This is an old revision of CALCH from 2012-12-04 14:22:30.
CALCH: Project Summary
CALCH (the Welsh word for ‘lime’) is a the name of a partnership project between Brecon Beacons National Park Authority, Dyfed Archaeological Trust, the National Museum of Wales and the Black Mountain Centre in Brynaman. The project is working to discover, celebrate and repair the remains of the lime industry on the Black Mountain in Carmarthenshire.
The quarries are part of a SSSI (Site of Special Scientific Interest) and lie within a Registered Landscape of Outstanding Historic Interest. They also lie within the Fforest Fawr Geopark and are a Regionally Important Geodiversity Site (RIGS). However, the archaeological and industrial heritage of the quarries has received much less attention.
Lime has played an important role in the development of Wales. As well as its use as a building material, lime was used in agriculture to transform acid soils into productive farmland. So when people flocked to work in the developing industrial regions of Wales, it was lime that enabled them to be fed and housed. As the demand for lime grew, Turnpike Companies grew up, improving the roads on which lime was transported from the quarries. The level of tolls charged to use these roads for transporting lime was one of the main causes of the famous Rebecca Riots; an iconic moment in Wales’s history.
At Herbert’s Quarry, the focus of the CALCH project is on the surviving lime kilns which demonstrate the development of lime production over a 200 year period spanning the transition from pre-industrial exploitation to full industrialisation. The kilns are now suffering significant damage due to the effects of the weather in this exposed upland landscape. CALCH will ensure the long term survival of these remains and by developing trails around the site and providing on-site interpretation. By the end of the project Herbert’s Quarry will be a fascinating place to visit and to learn about the industrial heritage, wildlife, social history and geology of the area, and an asset to local communities.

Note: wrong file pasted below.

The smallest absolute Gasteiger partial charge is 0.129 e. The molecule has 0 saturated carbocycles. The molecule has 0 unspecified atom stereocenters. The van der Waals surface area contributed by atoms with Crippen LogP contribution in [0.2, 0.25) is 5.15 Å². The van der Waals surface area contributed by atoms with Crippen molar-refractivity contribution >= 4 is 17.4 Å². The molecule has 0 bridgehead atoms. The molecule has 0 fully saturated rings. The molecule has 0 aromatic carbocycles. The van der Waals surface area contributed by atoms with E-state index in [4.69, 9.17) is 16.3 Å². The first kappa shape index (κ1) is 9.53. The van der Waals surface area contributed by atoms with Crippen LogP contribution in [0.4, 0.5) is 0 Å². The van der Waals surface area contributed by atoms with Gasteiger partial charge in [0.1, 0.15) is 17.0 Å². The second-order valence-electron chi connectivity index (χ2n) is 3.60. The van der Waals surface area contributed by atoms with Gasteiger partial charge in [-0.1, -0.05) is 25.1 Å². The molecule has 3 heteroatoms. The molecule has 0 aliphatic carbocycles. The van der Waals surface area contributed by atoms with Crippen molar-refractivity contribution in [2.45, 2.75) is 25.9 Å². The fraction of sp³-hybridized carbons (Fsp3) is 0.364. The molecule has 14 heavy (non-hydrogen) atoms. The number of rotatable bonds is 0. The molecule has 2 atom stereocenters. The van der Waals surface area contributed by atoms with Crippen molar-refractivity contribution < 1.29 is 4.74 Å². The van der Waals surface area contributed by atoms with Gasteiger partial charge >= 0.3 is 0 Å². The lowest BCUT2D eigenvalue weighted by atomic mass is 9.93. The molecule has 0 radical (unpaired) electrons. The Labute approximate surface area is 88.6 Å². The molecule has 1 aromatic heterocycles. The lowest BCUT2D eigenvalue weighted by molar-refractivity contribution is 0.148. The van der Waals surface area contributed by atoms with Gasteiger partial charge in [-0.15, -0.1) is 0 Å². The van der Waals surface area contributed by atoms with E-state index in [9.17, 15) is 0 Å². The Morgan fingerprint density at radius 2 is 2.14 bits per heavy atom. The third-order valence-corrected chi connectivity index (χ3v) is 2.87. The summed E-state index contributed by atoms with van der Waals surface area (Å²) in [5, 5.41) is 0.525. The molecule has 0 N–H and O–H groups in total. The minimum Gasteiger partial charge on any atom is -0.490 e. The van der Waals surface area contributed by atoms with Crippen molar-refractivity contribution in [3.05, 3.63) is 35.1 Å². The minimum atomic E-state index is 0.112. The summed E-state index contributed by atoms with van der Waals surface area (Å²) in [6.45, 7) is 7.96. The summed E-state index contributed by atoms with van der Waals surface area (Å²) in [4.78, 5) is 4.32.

Volunteer involvement is crucial to the success of the project. Over the next year and a half there will be many events and activities to accompany the repair works, with walks, talks and opportunities for schools, groups and volunteers to get involved in all sorts of ways. CALCH will also encourage communities to develop and achieve their own ideas of how to celebrate their lime heritage.
To find out more about CALCH please contact Duncan Schlee at the Dyfed Archaeological Trust or keep an eye on our web site for updates on the project and news of events.
Dyfed Archaeological Trust Limited, The Shire Hall, Carmarthen Street, Llandeilo, Carmarthenshire SA19 6AF.
Tel: General Enquiries 01558 823121; Email: email@example.com
Website: http://www.calch.org.uk∞ or http://www.dyfedarchaeology.org.uk∞
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